Is anyone else finding it a shame that the NYPD is marking another year of record low crime rates – particularly in the area of robberies, which are down another 15 percent from last year’s already-low numbers – and yet, the Eric Garner controversy, the stance of the Patrolmen’s Benevolent Association, and even some of the Mayor’s statements have increased divisiveness in what was already a fragile relationship between cops and the public?
Both sides seem to have a legitimate bone to pick – police need to be supported to get their jobs done, and New Yorkers of all races and cultures need to feel protected — but as Cardinal Dolan said this week, everyone needs to “tune down the volume and speak calmly.” The political games being played – PBA President Patrick Lynch posting a downloadable form for members to sign, calling for Mayor de Blasio and Council Speaker Melissa Mark-Verito to skip their funerals, should they die on the job – create an adversarial scenario that isn’t necessarily based on demonstrated behaviors of the Mayor or his Council. So far, “hundreds” of signed requests have been submitted by police officers. The political dichotomy here – real or imagined – is creating a dangerous distraction from the job(s) at hand: keeping New Yorkers safe. In a time when unity is particularly needed, attitudes are going to have to soften.
Cops became infuriated when Mayor de Blasio admitted that he had warned his son, who is biracial, to be careful in any interactions with NYPD. It’s an obvious insinuation that he believes the NYPD to be racist, so he probably shouldn’t have said that publicly, right? But it does seem an extreme response by the PBA, to incite this petition – a protest of sorts – among NYPD members who disagree with the Mayor’s statement to the point that they wouldn’t want him to attend their funerals. Cardinal Dolan called “the funeral of a fallen officer” a “sacred” event, “meant to unite us, never fracture us.” City Council members who have advocated on behalf of police officers are, in turn, deeply offended by the PBA move. As well they should be. At the very least, it just doesn’t seem productive.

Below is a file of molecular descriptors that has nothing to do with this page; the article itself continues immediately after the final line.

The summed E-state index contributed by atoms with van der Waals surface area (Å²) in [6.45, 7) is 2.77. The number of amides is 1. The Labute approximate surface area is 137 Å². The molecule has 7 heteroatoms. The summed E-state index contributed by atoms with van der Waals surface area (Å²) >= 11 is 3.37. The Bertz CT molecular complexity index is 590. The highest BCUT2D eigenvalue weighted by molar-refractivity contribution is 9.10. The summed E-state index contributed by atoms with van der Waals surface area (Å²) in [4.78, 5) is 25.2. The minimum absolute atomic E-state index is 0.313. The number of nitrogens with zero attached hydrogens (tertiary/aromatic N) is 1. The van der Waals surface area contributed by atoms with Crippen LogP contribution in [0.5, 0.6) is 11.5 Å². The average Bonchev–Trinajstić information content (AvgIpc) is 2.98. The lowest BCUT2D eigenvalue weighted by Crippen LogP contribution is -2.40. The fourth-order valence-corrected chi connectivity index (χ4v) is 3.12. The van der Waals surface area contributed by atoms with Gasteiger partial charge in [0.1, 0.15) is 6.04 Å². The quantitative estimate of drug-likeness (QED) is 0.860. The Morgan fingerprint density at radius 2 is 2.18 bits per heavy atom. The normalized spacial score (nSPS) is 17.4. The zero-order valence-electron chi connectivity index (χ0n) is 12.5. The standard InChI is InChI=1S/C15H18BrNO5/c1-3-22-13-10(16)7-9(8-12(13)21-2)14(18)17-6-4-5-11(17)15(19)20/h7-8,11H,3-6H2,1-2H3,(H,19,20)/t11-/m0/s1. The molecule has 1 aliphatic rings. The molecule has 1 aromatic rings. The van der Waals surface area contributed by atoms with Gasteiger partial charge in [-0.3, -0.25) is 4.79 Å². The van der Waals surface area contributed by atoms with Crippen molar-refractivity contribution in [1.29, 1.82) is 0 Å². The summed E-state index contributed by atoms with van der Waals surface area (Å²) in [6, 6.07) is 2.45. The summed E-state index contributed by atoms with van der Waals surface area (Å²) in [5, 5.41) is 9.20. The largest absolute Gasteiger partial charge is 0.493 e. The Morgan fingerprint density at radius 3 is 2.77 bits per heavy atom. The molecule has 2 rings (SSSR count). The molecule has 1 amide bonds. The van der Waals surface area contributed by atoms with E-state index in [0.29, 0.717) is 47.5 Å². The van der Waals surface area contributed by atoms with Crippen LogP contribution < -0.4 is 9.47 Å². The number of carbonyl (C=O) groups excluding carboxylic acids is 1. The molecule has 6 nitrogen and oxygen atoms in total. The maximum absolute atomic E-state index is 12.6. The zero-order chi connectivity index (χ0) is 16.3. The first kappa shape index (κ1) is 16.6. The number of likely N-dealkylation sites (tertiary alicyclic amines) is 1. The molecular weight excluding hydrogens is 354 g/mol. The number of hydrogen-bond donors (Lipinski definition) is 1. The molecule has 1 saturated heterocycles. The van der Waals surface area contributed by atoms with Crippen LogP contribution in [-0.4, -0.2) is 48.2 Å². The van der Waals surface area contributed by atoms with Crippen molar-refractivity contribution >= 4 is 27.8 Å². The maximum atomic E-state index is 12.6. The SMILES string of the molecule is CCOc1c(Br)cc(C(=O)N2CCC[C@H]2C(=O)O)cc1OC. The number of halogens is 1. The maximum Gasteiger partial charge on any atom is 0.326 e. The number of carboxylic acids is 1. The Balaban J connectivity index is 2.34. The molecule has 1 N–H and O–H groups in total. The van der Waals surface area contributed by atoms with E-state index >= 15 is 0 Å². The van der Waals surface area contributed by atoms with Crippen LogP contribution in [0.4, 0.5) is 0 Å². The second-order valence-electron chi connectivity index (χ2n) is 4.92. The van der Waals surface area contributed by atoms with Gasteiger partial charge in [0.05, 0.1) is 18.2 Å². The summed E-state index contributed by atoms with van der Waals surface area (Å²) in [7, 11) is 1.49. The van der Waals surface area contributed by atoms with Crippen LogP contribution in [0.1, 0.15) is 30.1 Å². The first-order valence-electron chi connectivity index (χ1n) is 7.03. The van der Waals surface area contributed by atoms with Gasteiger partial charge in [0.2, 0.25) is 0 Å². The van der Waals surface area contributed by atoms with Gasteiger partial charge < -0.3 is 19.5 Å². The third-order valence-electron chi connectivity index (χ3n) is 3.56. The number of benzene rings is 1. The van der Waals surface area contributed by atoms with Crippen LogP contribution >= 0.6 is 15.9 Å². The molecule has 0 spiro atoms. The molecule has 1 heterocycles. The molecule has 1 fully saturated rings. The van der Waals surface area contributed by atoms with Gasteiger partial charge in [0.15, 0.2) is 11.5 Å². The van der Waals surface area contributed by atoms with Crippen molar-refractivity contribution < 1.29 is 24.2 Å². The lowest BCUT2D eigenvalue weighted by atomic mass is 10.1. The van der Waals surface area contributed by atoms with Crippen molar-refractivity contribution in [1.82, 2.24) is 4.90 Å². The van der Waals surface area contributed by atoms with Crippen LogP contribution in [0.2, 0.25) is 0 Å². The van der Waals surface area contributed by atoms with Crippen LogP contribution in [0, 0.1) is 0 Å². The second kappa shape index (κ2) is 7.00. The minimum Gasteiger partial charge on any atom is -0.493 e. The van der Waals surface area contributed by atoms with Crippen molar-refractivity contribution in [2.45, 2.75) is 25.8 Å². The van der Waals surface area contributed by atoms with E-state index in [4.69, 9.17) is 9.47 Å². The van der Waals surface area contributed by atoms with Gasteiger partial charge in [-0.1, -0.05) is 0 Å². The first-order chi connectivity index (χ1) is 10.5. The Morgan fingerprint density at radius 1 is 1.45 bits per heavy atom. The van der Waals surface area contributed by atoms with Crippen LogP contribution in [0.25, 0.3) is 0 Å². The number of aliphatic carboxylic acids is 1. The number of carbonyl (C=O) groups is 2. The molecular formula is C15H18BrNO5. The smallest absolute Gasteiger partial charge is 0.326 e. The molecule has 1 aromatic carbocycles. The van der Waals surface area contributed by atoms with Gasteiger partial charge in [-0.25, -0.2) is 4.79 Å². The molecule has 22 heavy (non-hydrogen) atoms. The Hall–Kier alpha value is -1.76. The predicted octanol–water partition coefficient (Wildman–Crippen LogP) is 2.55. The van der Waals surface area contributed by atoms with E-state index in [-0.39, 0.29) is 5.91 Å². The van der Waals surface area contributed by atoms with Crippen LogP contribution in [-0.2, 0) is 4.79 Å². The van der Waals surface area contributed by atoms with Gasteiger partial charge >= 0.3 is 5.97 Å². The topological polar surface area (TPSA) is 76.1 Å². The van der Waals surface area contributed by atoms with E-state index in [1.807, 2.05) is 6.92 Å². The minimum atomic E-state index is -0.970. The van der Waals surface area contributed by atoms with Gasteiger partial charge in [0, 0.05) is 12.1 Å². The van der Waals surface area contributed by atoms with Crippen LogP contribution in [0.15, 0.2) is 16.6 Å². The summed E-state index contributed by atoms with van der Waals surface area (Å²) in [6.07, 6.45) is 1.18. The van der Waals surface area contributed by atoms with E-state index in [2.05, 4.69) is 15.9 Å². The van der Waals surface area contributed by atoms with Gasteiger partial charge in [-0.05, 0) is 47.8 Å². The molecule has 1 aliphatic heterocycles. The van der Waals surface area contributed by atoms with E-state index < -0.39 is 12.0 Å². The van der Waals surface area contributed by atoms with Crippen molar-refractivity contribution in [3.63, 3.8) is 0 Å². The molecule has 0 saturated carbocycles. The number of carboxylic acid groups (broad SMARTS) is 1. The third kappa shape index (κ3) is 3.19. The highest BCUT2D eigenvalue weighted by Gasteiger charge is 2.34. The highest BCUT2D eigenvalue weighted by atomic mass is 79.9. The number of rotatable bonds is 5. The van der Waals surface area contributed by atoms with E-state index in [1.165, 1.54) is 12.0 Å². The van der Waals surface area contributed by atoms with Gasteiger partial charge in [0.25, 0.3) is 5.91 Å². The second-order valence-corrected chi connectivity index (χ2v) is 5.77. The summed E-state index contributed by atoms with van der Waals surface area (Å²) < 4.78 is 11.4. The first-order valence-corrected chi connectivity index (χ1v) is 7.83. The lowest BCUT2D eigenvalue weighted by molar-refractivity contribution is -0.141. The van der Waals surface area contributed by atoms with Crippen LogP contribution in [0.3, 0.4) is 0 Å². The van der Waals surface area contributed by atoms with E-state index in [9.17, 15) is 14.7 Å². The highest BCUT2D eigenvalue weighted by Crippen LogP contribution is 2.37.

And look at the two cops who were attacked on the Brooklyn Bridge by no fewer than seven people. The lieutenants were from the NYPD’s legal bureau and were sent to the protest only to ensure that demonstrators’ civil rights were respected by the police…and then they get beat up and sent to the hospital?? How does kicking a cop in the head rectify Eric Garner’s death? How, also, does committing such a violent, gang-style act seem, even momentarily, morally correct? And, in perhaps a literal manifestation of the term “adding insult to injury,” the Mayor used the word “allegedly” to describe the assault, which further incensed police unions.
Can’t we all just get along? For the sake of everyone’s safety and wellbeing, we are going to have to try.